Play by these rules for a super-hot blast from the past.
By: Korin Miller
Hooking up with your ex is like passing by your neighborhood Starbucks: It’s there and it’s familiar, so why wouldn’t you pop in for a little something hot?
On the other hand, it’s kind of a potential minefield. There are feelings to consider, and oh yeah, the fact that you broke up might be a good reason to stay away.
Still, licensed clinical psychologist Ramani Durvasula, Ph.D., author of Should I Stay Or Should I Go?, says there can be perks to sex with an ex. “It’s familiar, and you know what works, so it may be satisfying,” she says. “And if you have not had other partners since your breakup and you knew each other’s sexual health status before, it may be more safe than hooking up with a stranger.”
Of course, you should proceed with caution before jumping into anything with an ex, but hopping into a sexual time machine can be fun.
Durvasula offers up a few tips on making sex with an ex work...plus a few things you probably want to avoid:
1. Manage your expectations and his
This is just about sex, nothing more, says Durvasula, so you need to keep it real with your ex.
You can make that clear by saying something like, "We may not be right for a relationship, but I am still attracted to you and would love to share that part of our relationship again." (Of course, he might still want something more, in which case you’ll want to shut it down.)
Be honest with yourself about your goal, too: Are you looking for a little release, or are you trying to actually recreate something? If it’s the latter, do not pass go.
2. Be safe
Maybe you didn’t regularly use a condom when you were together, but he could have hooked up with others between your break up and now.
“The fact is, unless he has a set of clean test results in front of him, this isn't about hurt feelings or ego, this is about health,” says Durvasula. If your ex is offended and won’t wrap it up, don’t sleep with him. Sacrificing your health isn’t worth one night of nostalgic sex.
3. Remind yourself why you broke up
Because you so don’t want to go there again. Durvasula says it’s important to take time to think about why things didn’t work out before you do anything physical: “Once you've done it, there's no going back.”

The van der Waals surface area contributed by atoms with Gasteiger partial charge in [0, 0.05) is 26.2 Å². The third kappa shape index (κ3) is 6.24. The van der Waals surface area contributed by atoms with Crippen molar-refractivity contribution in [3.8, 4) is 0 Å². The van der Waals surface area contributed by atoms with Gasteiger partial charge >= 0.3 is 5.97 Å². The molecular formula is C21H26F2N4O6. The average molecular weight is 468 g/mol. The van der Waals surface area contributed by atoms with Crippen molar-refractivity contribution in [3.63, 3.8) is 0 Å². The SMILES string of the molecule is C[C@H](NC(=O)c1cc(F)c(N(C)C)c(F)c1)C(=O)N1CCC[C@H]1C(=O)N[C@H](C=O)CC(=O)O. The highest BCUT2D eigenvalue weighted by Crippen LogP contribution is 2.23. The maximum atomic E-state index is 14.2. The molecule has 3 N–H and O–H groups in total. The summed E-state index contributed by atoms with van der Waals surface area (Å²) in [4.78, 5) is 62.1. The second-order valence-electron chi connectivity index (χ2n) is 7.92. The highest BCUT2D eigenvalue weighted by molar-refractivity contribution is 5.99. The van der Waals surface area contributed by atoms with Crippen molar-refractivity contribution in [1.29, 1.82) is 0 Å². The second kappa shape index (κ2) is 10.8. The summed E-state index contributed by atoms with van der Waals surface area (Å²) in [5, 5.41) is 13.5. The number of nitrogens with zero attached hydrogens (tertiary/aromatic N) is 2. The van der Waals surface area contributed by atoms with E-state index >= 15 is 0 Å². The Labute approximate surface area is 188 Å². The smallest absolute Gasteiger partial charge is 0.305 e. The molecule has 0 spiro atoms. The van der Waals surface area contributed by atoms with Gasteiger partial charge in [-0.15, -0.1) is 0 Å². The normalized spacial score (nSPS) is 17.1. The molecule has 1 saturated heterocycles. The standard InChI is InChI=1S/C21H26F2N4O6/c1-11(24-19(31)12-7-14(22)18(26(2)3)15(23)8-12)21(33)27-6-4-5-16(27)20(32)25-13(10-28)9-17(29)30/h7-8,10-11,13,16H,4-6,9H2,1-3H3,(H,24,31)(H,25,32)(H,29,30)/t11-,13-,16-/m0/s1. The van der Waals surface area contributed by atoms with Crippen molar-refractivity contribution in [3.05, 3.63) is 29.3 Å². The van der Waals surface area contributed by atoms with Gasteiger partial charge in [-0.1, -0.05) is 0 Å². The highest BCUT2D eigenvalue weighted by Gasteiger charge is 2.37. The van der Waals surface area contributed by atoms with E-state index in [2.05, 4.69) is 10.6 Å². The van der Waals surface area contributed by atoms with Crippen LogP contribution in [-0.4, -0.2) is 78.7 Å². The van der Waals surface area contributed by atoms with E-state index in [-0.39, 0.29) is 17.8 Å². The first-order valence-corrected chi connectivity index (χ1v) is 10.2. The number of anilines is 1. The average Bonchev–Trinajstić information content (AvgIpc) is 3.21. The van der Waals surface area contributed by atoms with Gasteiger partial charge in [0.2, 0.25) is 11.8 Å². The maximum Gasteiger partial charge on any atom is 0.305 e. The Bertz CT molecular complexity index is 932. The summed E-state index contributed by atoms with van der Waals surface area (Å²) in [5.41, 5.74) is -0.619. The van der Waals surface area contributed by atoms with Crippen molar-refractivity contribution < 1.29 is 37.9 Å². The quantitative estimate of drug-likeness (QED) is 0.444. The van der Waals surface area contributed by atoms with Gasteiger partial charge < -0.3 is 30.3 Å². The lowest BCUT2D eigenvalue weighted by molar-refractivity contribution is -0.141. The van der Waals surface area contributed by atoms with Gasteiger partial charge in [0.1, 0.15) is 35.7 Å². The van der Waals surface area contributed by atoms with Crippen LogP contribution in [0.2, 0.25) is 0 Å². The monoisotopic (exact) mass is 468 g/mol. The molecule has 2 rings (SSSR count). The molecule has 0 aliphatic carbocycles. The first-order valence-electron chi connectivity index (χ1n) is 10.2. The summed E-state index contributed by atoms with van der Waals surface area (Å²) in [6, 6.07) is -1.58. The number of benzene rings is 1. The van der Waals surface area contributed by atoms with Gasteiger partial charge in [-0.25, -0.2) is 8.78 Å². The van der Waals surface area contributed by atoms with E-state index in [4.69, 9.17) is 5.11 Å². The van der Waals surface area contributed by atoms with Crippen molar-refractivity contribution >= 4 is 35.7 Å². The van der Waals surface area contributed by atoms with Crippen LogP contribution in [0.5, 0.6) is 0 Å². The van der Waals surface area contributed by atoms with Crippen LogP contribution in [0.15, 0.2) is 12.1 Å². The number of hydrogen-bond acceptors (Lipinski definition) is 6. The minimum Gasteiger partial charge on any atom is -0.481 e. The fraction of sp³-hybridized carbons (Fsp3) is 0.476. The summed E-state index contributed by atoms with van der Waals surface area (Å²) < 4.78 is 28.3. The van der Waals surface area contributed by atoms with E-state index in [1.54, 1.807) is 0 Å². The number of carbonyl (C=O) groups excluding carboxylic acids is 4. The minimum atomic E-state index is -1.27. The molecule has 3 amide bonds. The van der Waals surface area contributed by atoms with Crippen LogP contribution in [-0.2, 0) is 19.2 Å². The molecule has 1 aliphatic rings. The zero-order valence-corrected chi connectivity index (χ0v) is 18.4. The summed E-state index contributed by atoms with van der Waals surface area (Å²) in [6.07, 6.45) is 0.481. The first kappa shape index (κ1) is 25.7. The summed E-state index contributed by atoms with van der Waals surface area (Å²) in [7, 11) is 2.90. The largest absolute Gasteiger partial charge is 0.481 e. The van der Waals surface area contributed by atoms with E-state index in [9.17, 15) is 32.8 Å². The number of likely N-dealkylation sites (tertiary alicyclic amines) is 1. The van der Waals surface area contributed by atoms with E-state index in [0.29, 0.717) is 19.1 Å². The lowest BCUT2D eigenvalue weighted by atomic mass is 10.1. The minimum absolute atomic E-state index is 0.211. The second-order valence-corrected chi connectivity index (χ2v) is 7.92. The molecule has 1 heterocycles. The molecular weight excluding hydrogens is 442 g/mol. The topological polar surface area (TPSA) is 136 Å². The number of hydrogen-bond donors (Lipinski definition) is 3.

1. Fall back into old communications patterns
Talking and texting regularly are big no-nos. Even if you perfectly set the stage, your ex might still reach out afterward. “That's the risk you take," says Durvasula.
If he does, tell him you’re still attracted to him and that you’re grateful he’s been in your life...but that you broke up for a reason.
2. Talk about things from the past that upset you or hurt you
This hookup is not for fixing what went down before. If the past comes up, gently cut off the conversation and say you don’t want to go there again. “Don't snap, don't cut him off, and don’t yell," says Durvasula. "But also don't engage it, and gently put it down.”
3. Be self-deprecating
Making jokes about your mismatched underwear or that your thighs are bigger now than they were when he last saw you naked achieves nothing. You’ve got him where you want him—so own it.
4. Chat about new people you’ve been with
It’s tempting to let your ex know how wanted you are, but nobody wants to hear that when sex is on the table, says Durvasula.
5. Expect to ever hear from him afterward
Sure, it’s just good manners and he might reach out to tell you he had fun. But it’s best to treat this as a hookup that may never happen again.
If you start to miss him, talk to friends who were around for the first breakup. “They will be more than happy to remind you of the issues from the first time,” says Durvasula. She also recommends distracting yourself with fun activities, like going out with friends. “A breakup is hard enough," he says. "Replaying it a second time is like watching a bad movie twice."
The bottom line: Sex with an ex isn’t for everyone. But if you’re both down and have zero expectations for any future relationship, then why the hell not?
This article was originally published at Women's Health. Reprinted with permission from the author.